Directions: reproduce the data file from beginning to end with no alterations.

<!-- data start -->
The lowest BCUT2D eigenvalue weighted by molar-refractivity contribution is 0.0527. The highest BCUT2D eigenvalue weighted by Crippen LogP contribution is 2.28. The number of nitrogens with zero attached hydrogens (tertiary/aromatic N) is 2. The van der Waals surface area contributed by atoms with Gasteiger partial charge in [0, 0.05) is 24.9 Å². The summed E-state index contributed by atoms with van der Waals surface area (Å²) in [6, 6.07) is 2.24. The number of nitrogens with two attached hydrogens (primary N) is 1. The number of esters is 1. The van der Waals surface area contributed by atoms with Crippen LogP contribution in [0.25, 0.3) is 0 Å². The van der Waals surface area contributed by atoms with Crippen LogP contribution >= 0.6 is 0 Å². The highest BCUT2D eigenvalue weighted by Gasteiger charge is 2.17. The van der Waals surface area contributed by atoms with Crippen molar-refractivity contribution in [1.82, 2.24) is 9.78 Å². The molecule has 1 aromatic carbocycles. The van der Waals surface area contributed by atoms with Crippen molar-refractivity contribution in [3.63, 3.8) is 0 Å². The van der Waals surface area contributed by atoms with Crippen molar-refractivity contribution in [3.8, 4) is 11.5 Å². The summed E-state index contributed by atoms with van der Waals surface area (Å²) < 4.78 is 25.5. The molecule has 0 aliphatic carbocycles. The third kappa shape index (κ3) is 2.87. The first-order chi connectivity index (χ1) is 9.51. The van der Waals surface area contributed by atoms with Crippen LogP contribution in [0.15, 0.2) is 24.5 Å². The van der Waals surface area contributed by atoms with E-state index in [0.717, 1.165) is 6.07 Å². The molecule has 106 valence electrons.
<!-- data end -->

The lowest BCUT2D eigenvalue weighted by molar-refractivity contribution is 0.0527. The highest BCUT2D eigenvalue weighted by Crippen LogP contribution is 2.28. The number of nitrogens with zero attached hydrogens (tertiary/aromatic N) is 2. The van der Waals surface area contributed by atoms with Gasteiger partial charge in [0, 0.05) is 24.9 Å². The summed E-state index contributed by atoms with van der Waals surface area (Å²) in [6, 6.07) is 2.24. The number of nitrogens with two attached hydrogens (primary N) is 1. The number of esters is 1. The van der Waals surface area contributed by atoms with Crippen LogP contribution in [0.25, 0.3) is 0 Å². The van der Waals surface area contributed by atoms with Crippen LogP contribution >= 0.6 is 0 Å². The highest BCUT2D eigenvalue weighted by Gasteiger charge is 2.17. The van der Waals surface area contributed by atoms with Crippen molar-refractivity contribution in [1.82, 2.24) is 9.78 Å². The molecule has 1 aromatic carbocycles. The van der Waals surface area contributed by atoms with Crippen molar-refractivity contribution in [3.63, 3.8) is 0 Å². The van der Waals surface area contributed by atoms with Crippen molar-refractivity contribution in [3.8, 4) is 11.5 Å². The summed E-state index contributed by atoms with van der Waals surface area (Å²) < 4.78 is 25.5. The molecule has 0 aliphatic carbocycles. The third kappa shape index (κ3) is 2.87. The first-order chi connectivity index (χ1) is 9.51. The van der Waals surface area contributed by atoms with Crippen LogP contribution in [0.15, 0.2) is 24.5 Å². The van der Waals surface area contributed by atoms with E-state index in [0.717, 1.165) is 6.07 Å². The molecule has 106 valence electrons.